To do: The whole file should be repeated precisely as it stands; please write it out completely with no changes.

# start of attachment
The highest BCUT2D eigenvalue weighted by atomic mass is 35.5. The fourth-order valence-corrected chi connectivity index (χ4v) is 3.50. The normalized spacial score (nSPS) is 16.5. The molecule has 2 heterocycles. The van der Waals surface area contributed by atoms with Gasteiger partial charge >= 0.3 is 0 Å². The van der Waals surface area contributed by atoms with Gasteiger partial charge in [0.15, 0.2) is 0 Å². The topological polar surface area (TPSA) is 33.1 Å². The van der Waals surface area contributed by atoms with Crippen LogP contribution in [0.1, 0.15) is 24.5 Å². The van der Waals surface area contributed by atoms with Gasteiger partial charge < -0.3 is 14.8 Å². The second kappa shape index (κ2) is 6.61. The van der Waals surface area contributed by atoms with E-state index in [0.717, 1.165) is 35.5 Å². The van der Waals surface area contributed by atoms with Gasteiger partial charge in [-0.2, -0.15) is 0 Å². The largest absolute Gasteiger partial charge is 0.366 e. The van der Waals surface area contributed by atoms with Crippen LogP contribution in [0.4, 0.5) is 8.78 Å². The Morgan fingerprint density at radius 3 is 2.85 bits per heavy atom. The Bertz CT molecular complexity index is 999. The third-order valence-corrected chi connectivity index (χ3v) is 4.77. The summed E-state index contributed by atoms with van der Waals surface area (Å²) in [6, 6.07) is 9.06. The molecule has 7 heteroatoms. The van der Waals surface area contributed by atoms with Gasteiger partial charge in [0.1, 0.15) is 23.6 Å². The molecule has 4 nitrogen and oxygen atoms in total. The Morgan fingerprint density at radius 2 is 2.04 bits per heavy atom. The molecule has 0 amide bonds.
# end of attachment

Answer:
The highest BCUT2D eigenvalue weighted by atomic mass is 35.5. The fourth-order valence-corrected chi connectivity index (χ4v) is 3.50. The normalized spacial score (nSPS) is 16.5. The molecule has 2 heterocycles. The van der Waals surface area contributed by atoms with Gasteiger partial charge >= 0.3 is 0 Å². The van der Waals surface area contributed by atoms with Gasteiger partial charge in [0.15, 0.2) is 0 Å². The topological polar surface area (TPSA) is 33.1 Å². The van der Waals surface area contributed by atoms with Crippen LogP contribution in [0.1, 0.15) is 24.5 Å². The van der Waals surface area contributed by atoms with Gasteiger partial charge < -0.3 is 14.8 Å². The second kappa shape index (κ2) is 6.61. The van der Waals surface area contributed by atoms with E-state index in [0.717, 1.165) is 35.5 Å². The van der Waals surface area contributed by atoms with Gasteiger partial charge in [-0.2, -0.15) is 0 Å². The largest absolute Gasteiger partial charge is 0.366 e. The van der Waals surface area contributed by atoms with Crippen LogP contribution in [0.4, 0.5) is 8.78 Å². The Morgan fingerprint density at radius 3 is 2.85 bits per heavy atom. The Bertz CT molecular complexity index is 999. The third-order valence-corrected chi connectivity index (χ3v) is 4.77. The summed E-state index contributed by atoms with van der Waals surface area (Å²) in [6, 6.07) is 9.06. The molecule has 7 heteroatoms. The van der Waals surface area contributed by atoms with Gasteiger partial charge in [0.1, 0.15) is 23.6 Å². The molecule has 4 nitrogen and oxygen atoms in total. The Morgan fingerprint density at radius 2 is 2.04 bits per heavy atom. The molecule has 0 amide bonds.